A Soc'y Without a Name v. Virginia, 655 F.3d
342, 346 (4th Cir. 2011) (quoting Iqbal, 556 U.S. at
AO's Motion for Interpleader and Motion to
parties do not dispute that the fire triggered coverage under
the Policy and that the Policy limits will be exhausted when
the proceeds are paid out. Compl. ¶ 7. However, the
Estate and RMS have both claimed entitlement to the proceeds.
Thus, AO argues, interpleader is appropriate here because it
has reason to fear multiple litigations over the
defendants' rights to the proceeds. ECF No. 10 at 3. The
Estate has no objection to AO interpleading the funds, and as
noted above, the court has already allowed AO to do so.
However, the Estate does object to AO's request to be
dismissed from this action, arguing that its counterclaims
against AO for breach of contract and bad faith seek damages
in excess of the Policy proceeds. ECF No. 18. Because the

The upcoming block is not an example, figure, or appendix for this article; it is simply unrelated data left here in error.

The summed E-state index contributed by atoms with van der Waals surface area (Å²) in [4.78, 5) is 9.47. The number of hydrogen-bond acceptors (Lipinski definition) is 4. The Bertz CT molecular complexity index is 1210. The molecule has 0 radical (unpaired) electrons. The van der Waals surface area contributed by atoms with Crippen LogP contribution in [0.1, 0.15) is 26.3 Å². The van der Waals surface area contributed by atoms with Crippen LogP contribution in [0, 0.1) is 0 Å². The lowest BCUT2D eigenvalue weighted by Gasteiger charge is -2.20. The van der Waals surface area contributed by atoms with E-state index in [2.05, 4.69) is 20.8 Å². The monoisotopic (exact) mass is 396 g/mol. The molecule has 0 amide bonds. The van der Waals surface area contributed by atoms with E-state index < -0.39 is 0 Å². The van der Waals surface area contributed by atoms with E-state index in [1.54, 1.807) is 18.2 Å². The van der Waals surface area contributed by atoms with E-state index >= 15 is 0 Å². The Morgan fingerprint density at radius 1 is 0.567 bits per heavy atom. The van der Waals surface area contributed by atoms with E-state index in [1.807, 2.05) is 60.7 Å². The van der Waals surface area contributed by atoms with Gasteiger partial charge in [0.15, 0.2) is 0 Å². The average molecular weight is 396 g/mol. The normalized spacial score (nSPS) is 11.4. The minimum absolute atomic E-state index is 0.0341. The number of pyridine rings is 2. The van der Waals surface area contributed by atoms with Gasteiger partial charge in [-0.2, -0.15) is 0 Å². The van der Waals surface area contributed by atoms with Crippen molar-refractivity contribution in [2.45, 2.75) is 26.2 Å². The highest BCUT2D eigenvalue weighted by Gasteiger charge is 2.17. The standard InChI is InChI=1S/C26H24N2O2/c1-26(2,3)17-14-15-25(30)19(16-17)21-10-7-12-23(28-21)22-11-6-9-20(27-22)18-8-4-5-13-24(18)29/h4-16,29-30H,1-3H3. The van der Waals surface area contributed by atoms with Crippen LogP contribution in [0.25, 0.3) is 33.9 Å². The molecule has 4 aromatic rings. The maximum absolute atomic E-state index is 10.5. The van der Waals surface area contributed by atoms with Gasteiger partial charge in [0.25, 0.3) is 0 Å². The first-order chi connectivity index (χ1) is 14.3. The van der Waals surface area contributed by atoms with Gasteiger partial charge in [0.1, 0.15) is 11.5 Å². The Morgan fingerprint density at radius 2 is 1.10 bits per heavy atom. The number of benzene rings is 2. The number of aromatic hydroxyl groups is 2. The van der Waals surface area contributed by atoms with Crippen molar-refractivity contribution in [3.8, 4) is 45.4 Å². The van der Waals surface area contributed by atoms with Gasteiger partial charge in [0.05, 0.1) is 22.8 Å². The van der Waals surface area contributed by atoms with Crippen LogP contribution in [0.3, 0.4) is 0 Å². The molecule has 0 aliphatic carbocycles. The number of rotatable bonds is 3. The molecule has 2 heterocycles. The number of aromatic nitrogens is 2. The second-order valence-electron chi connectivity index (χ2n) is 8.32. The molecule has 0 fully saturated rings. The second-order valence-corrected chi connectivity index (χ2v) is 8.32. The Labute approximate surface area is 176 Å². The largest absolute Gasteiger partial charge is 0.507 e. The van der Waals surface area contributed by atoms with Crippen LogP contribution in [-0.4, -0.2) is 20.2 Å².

Estate's opposition to AO's motion for interpleader
is tied to the viability of its counterclaims, it is
appropriate to turn to AO's motion to dismiss those
Estate alleges that, following the loss of the insured
property, it “properly demanded that AO pay the
dwelling policy limits of $342, 000.” ECF No. 12,
Estate's Answer ¶ 28. Despite the Estate's
“repeated demands, ” AO refused to deliver the
Policy proceeds to the Estate. Id. ¶ 31. The
Estate alleges that AO's refusal was accompanied by
“baseless excuses, request[s] [for] totally irrelevant